If you've ever wanted to experience the feeling of gliding on the surface of the water, but don't have skis, a rope, or even a boat, just jump into a Piper Cub, grab a few buddies and get wet with the formation airplane water skiing craze. Watch as this trio of pilots demonstrate how to use hydroplaning to their advantage.

Even the earliest aviation pioneers dreamt of combing air and sea into machines that could travel on the wind and the waves. Ok, so a flying boat might be out of the question so why not simply strap some floats to that Super Cub? That's a tried and true floatplane method, but I ain't got time for that. Just drop the tires and make a wake.


As part of the High Sierra backcountry outing, a group of Cub pilot's decided to up the ante and add water operations to list of high altitude gravel, dirt, and sand landings throughout the weeklong event in the western Nevada mountains. There's obviously an element of risk involved with this stunt, but it appears the pilot's managed to not end up like this guy.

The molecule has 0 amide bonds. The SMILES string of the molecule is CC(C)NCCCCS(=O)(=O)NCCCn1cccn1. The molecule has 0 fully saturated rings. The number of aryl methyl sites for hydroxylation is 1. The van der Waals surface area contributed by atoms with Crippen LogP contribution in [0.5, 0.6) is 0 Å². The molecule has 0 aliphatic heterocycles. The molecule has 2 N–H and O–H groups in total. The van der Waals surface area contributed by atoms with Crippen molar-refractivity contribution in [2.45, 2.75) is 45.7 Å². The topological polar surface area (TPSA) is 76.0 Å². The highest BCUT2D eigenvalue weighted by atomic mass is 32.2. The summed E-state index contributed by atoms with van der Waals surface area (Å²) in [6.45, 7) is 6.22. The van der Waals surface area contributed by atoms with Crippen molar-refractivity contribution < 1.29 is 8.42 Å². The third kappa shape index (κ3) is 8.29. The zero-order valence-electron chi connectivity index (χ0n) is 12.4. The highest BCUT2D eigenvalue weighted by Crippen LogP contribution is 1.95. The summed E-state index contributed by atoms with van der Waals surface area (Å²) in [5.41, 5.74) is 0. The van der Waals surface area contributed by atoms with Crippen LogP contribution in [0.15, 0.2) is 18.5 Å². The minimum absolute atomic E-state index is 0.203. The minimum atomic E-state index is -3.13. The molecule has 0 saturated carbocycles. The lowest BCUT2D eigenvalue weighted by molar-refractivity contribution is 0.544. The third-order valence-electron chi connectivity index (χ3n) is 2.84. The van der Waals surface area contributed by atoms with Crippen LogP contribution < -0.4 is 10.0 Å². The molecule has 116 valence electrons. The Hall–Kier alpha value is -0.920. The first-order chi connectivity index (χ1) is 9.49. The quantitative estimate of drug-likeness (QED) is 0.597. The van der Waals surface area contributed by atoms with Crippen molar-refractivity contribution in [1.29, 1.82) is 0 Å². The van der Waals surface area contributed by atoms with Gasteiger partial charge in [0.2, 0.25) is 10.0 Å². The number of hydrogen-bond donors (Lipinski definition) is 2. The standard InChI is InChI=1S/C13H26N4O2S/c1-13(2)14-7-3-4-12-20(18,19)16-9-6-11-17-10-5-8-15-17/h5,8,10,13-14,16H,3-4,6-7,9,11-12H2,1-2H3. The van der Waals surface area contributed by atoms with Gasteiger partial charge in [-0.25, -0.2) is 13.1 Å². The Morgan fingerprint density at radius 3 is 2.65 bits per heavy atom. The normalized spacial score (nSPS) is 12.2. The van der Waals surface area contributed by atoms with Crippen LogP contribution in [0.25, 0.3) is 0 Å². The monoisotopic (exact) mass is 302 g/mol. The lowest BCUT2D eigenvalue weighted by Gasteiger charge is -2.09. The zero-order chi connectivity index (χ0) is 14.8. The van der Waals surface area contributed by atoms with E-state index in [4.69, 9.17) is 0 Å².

Flying a plane with dedicated floats requires additional training to earn a seaplane pilot certificate. This might be the best way to experience being a seaplane pilot without bothering with all that messy training on how to actually land or takeoff on water. As always, apologies for sharing a video that replaces the wonderful airplane noises with some sort of music soundtrack, but enjoy the beautiful scenery and the amazing flying none-the-less.

Just to ease your mind, its a fairly common practice for bush pilots to use water assisted landings and takeoffs on short restricted areas like sand bars and small beaches. This assistant has a 2-fold advantage. First, the water surface gives an extended takeoff and landing distance. Second, it increases the drag, slowing the airplane quicker and allows for shorter stopping distance where space is limited.

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